No Element of Story—Rendering of Inner Reality: As Virginia Woolf broke free from tradition, she had also to discard the current form of the novel. But then she was driven to invent her own technique which would express her own vision of life. And Mrs. Woolf had already expressed very strongly that if the novelist could base his work upon his own feeling and not upon convention, there would be no plot, no comedy, no tragedy, no love-interest or catastrophe in the accepted style. Hence in most of her novels there is hardly any element of story. Mrs. Woolf’s formula for the novel was not humanity in action but in a state of infinite perception. The novel in her hands is not just an entertainment, or propaganda, or the vehicle of some fixed ideas or theories, or a social document, but a voyage of exploration to find out how life is lived, and how it can be rendered as it is actually lived without distortion. Hence she concentrates her attention on the rendering of inner reality and gives subtle and penetrating inlets into the consciousness of her characters. She cares very little for narrating dramatic events.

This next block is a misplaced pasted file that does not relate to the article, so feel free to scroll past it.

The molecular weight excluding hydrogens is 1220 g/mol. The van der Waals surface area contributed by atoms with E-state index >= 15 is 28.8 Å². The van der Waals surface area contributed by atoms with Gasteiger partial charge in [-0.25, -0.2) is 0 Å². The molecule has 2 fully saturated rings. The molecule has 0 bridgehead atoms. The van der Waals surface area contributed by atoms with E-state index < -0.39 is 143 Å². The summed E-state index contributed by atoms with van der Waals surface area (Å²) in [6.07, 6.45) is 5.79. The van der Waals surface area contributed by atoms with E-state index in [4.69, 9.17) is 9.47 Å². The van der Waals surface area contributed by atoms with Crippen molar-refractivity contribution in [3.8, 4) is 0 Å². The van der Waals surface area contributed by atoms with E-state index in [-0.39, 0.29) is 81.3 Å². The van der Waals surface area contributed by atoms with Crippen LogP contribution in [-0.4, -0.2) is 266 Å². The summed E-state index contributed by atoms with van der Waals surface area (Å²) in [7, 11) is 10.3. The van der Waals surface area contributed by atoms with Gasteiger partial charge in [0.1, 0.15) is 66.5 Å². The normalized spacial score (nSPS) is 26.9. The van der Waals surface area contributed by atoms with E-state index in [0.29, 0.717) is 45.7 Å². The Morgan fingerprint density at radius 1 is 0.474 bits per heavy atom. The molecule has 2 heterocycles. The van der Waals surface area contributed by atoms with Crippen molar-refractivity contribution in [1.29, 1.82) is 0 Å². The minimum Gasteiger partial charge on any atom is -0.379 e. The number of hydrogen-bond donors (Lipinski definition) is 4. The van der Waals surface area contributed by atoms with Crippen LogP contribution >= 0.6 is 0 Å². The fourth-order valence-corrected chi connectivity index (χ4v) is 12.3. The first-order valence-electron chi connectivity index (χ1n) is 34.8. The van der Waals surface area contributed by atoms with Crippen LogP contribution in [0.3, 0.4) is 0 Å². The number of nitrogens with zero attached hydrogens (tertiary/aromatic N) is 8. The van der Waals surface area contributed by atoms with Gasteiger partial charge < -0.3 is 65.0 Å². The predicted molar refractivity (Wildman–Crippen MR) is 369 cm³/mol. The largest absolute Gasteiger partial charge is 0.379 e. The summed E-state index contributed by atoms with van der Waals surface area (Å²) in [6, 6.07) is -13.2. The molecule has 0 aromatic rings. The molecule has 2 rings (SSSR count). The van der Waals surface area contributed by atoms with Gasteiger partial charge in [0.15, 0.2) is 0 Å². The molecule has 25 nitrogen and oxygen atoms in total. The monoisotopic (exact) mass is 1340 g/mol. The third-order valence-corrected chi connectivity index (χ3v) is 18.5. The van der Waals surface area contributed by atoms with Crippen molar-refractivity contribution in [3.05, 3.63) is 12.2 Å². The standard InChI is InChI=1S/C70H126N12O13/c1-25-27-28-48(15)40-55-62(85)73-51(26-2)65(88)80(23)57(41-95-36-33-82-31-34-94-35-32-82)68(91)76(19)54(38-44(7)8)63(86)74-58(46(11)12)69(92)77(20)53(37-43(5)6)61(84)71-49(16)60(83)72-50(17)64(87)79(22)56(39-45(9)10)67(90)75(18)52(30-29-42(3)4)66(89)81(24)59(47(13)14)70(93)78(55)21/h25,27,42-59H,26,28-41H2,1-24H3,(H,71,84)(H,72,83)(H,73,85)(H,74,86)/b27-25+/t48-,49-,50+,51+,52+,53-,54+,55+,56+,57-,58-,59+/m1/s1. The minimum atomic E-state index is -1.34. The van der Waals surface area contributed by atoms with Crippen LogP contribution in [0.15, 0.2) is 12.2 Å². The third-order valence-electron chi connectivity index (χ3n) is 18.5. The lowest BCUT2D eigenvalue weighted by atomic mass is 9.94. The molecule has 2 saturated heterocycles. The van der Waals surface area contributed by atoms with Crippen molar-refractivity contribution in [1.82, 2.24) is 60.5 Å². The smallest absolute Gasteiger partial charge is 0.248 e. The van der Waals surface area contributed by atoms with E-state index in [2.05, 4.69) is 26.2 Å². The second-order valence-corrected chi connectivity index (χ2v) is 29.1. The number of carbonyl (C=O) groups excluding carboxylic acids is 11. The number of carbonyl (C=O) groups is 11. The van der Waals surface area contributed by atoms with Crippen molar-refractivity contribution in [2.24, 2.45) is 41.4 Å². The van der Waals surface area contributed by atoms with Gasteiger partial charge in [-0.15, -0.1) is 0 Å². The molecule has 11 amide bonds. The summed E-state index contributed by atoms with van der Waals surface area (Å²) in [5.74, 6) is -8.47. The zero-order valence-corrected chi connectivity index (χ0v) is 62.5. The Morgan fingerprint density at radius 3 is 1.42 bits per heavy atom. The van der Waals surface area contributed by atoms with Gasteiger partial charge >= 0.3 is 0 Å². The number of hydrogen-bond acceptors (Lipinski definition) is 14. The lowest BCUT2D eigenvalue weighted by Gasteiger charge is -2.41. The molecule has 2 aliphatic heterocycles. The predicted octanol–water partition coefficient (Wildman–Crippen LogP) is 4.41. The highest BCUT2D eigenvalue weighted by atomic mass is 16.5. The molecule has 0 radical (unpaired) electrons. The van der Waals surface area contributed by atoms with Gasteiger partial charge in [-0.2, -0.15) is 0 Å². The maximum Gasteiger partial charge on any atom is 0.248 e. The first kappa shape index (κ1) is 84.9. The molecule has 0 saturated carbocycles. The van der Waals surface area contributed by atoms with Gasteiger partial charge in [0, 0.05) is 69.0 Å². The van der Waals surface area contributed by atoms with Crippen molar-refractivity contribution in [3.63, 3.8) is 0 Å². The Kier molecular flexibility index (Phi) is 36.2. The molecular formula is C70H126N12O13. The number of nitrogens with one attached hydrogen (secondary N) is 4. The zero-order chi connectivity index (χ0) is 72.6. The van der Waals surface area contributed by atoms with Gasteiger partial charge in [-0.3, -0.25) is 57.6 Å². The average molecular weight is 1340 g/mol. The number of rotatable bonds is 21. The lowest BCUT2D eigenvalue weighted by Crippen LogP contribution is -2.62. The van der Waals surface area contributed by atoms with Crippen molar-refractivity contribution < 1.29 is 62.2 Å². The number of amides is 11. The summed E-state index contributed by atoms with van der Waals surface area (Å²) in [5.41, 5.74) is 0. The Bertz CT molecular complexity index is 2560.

The World of Outer Reality not Ignored It is to be noted that because her main purpose as a novelist is to depict inner life of human beings, she has not ignored the world of outer reality, the warm and palpable life of nature. In fact, in her novels we find that the metaphysical interest is embodied in purely human and personal terms, that the bounding line of art remains unbroken, that the concrete images which are the very stuff of art are never sacrificed to abstraction, but are indeed more in evidence than in the work of such writers as Bennett and Wells. The essential subject matter of her novels is no doubt the consciousness of one or more characters, but the outer life of tree and stream, of bird and fish, of meadow and seashore crowds in upon her and leads her image after image, a great, sparkling and many-colored world of sight and scent and sound and touch. Herein lies the magic and miracle of her work.